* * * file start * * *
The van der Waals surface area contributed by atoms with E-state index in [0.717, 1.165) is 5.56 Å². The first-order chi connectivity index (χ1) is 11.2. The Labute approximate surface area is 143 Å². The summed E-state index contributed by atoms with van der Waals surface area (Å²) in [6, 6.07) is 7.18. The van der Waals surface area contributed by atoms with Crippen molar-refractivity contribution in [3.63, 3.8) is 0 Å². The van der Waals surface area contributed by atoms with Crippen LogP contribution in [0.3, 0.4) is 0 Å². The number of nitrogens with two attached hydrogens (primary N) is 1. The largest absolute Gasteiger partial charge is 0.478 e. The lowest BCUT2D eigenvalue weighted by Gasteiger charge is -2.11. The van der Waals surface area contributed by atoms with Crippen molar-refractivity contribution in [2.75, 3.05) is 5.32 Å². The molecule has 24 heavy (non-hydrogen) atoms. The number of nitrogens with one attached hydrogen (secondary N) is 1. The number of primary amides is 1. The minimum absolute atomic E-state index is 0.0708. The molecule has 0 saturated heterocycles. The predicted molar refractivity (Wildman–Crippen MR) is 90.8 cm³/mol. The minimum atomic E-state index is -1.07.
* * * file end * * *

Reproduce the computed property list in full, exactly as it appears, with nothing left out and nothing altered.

The van der Waals surface area contributed by atoms with E-state index in [0.717, 1.165) is 5.56 Å². The first-order chi connectivity index (χ1) is 11.2. The Labute approximate surface area is 143 Å². The summed E-state index contributed by atoms with van der Waals surface area (Å²) in [6, 6.07) is 7.18. The van der Waals surface area contributed by atoms with Crippen molar-refractivity contribution in [3.63, 3.8) is 0 Å². The van der Waals surface area contributed by atoms with Crippen LogP contribution in [0.3, 0.4) is 0 Å². The number of nitrogens with two attached hydrogens (primary N) is 1. The largest absolute Gasteiger partial charge is 0.478 e. The lowest BCUT2D eigenvalue weighted by Gasteiger charge is -2.11. The van der Waals surface area contributed by atoms with Crippen molar-refractivity contribution in [2.75, 3.05) is 5.32 Å². The molecule has 24 heavy (non-hydrogen) atoms. The number of nitrogens with one attached hydrogen (secondary N) is 1. The number of primary amides is 1. The minimum absolute atomic E-state index is 0.0708. The molecule has 0 saturated heterocycles. The predicted molar refractivity (Wildman–Crippen MR) is 90.8 cm³/mol. The minimum atomic E-state index is -1.07.